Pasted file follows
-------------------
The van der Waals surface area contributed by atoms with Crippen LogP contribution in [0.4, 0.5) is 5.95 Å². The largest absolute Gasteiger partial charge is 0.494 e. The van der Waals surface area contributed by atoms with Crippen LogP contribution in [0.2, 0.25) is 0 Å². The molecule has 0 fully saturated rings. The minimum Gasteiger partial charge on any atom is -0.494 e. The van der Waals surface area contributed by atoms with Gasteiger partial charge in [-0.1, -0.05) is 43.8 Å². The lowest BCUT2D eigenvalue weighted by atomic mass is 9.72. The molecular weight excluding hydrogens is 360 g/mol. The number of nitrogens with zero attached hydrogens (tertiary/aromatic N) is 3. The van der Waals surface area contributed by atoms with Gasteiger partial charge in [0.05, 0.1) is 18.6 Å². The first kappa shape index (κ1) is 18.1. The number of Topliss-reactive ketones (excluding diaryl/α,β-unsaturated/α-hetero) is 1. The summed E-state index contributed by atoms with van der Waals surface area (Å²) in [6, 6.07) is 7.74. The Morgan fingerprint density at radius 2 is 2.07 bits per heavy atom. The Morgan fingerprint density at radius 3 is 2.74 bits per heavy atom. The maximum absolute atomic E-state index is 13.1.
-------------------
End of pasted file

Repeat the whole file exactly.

The van der Waals surface area contributed by atoms with Crippen LogP contribution in [0.4, 0.5) is 5.95 Å². The largest absolute Gasteiger partial charge is 0.494 e. The van der Waals surface area contributed by atoms with Crippen LogP contribution in [0.2, 0.25) is 0 Å². The molecule has 0 fully saturated rings. The minimum Gasteiger partial charge on any atom is -0.494 e. The van der Waals surface area contributed by atoms with Gasteiger partial charge in [-0.1, -0.05) is 43.8 Å². The lowest BCUT2D eigenvalue weighted by atomic mass is 9.72. The molecular weight excluding hydrogens is 360 g/mol. The number of nitrogens with zero attached hydrogens (tertiary/aromatic N) is 3. The van der Waals surface area contributed by atoms with Gasteiger partial charge in [0.05, 0.1) is 18.6 Å². The first kappa shape index (κ1) is 18.1. The number of Topliss-reactive ketones (excluding diaryl/α,β-unsaturated/α-hetero) is 1. The summed E-state index contributed by atoms with van der Waals surface area (Å²) in [6, 6.07) is 7.74. The Morgan fingerprint density at radius 2 is 2.07 bits per heavy atom. The Morgan fingerprint density at radius 3 is 2.74 bits per heavy atom. The maximum absolute atomic E-state index is 13.1.